Utopia or Dystopia?

Is humanity's future headed in the right or wrong direction?

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Is humanity's future headed for Utopia or Dystopia?

By Joe Harker

"Look to the future now, it's only just begun!"

Forgive me for stealing a line from a Christmas song just after the festive period but this article concerns the future and the great mystery of what exactly we are heading towards.

Humanity has often wondered what the future will be like and in some ways we are living in a more futuristic world than we could ever have imagined. But that is not necessarily a good thing as we are more than capable of imagining a world where the future has gone wrong.

We may hope that our future is a utopia where it's all sunshine, rainbows and robot butlers, but it might be full of oppression, intrusive technology and annual competitions where children kill each other as a means of pacifying the population. Most likely we will be headed for somewhere in the middle, with certain parts of life changing beyond recognition and others remaining much the same as they have for years.

There are a number of dystopian films that have "predicted the future" with technological advancements and their portrayals of society. While some show the advanced future of flying cars and lifelike AI, others that may have been more accurate show how the control of information and the spread of disinformation can influence opinion and belief. 1984 can surely claim to have predicted "fake news" while Blade Runner shows Earth in 2019 with flying cars, colonies on other planets and artificial intelligence made to do menial or dangerous jobs. In the actual 2019 some cars will have onboard AI that serve as assistants to the driver, although we're fairly certain the cars won't fly.

A future where robots do all our work for us could either end up being a utopia or dystopia depending on the provisions made for all the humans put out of jobs. Perhaps in the future things will be like Star Trek where money won't matter so much because there's plenty of everything to go around. In their utopian future technology is used for the betterment of humanity to ensure that everyone is provided for and people can work for their own betterment rather than to put food on the table.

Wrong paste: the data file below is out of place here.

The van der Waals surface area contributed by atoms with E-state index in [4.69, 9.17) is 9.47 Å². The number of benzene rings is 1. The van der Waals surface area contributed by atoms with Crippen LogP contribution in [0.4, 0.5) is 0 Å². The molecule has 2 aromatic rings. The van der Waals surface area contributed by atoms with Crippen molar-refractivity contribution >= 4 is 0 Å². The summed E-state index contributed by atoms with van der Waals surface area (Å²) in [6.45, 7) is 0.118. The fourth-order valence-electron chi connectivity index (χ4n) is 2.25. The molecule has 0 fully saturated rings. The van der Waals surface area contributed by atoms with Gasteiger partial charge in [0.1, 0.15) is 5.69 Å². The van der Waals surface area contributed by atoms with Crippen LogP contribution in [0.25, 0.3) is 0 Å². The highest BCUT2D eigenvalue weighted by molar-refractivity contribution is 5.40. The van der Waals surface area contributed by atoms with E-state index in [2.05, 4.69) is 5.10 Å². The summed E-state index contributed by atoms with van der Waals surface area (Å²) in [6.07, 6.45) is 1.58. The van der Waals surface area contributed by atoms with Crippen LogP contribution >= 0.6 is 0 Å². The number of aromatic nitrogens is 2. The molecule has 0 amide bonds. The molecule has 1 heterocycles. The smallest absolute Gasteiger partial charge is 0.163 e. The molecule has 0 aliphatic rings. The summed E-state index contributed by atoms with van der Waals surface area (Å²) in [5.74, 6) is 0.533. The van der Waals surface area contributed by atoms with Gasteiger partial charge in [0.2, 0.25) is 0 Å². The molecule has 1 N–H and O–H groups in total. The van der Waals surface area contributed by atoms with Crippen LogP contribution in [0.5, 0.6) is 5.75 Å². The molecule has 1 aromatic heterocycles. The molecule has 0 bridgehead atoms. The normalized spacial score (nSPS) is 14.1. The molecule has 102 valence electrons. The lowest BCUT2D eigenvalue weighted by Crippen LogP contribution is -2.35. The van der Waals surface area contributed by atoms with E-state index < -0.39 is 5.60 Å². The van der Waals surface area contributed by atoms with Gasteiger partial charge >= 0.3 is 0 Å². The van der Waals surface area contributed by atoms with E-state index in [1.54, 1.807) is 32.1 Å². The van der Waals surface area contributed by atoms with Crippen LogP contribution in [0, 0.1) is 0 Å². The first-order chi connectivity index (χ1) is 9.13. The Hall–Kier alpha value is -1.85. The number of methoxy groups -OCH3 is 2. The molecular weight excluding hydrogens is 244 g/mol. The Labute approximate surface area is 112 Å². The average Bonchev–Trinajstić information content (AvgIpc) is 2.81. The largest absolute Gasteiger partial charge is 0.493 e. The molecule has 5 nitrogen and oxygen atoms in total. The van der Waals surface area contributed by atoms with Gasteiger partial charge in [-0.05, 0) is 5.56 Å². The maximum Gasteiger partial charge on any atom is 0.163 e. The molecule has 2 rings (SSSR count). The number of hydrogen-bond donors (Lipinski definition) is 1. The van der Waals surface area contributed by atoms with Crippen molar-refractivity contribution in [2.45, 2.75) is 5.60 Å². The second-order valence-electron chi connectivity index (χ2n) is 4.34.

However, if proper thought is not given to the ways a new technology could change the world then it could be used for the betterment of a few rather than everyone. Technology can change the way we live, but it can also be used to keep us in the same circumstances with relatively little difference. Automated cars are seen as a part of the future, but they may actually change very little about our world if implemented incorrectly. James Harris of the Royal Town Planning Institute believes that automated vehicles could change very little besides making everyone pay for a new car. He said: "The dystopian future you could head towards is everyone who can afford it substitutes their vehicle for an autonomous vehicle at great expense.

"You have the same amount of people in the same number of cars – and with the exception of moving slightly quicker, you have the same problems of car dependent sedentary lifestyles."

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We Have Entered David Foster Wallace's Dystopian Future

While reading "China's Selfie Obsession," a recent article by Jiayang Fan, I was reminded, once again, that the late, great, brilliant, and troubled author David Foster Wallace correctly predicted a future he didn't live long enough to see.

In Infinite Jest, Wallace's giant 1996 masterpiece, America, now united with Canada and Mexico (an entity called the "Organization of North American Nations"), is a place where everything is for sale, including time itself.

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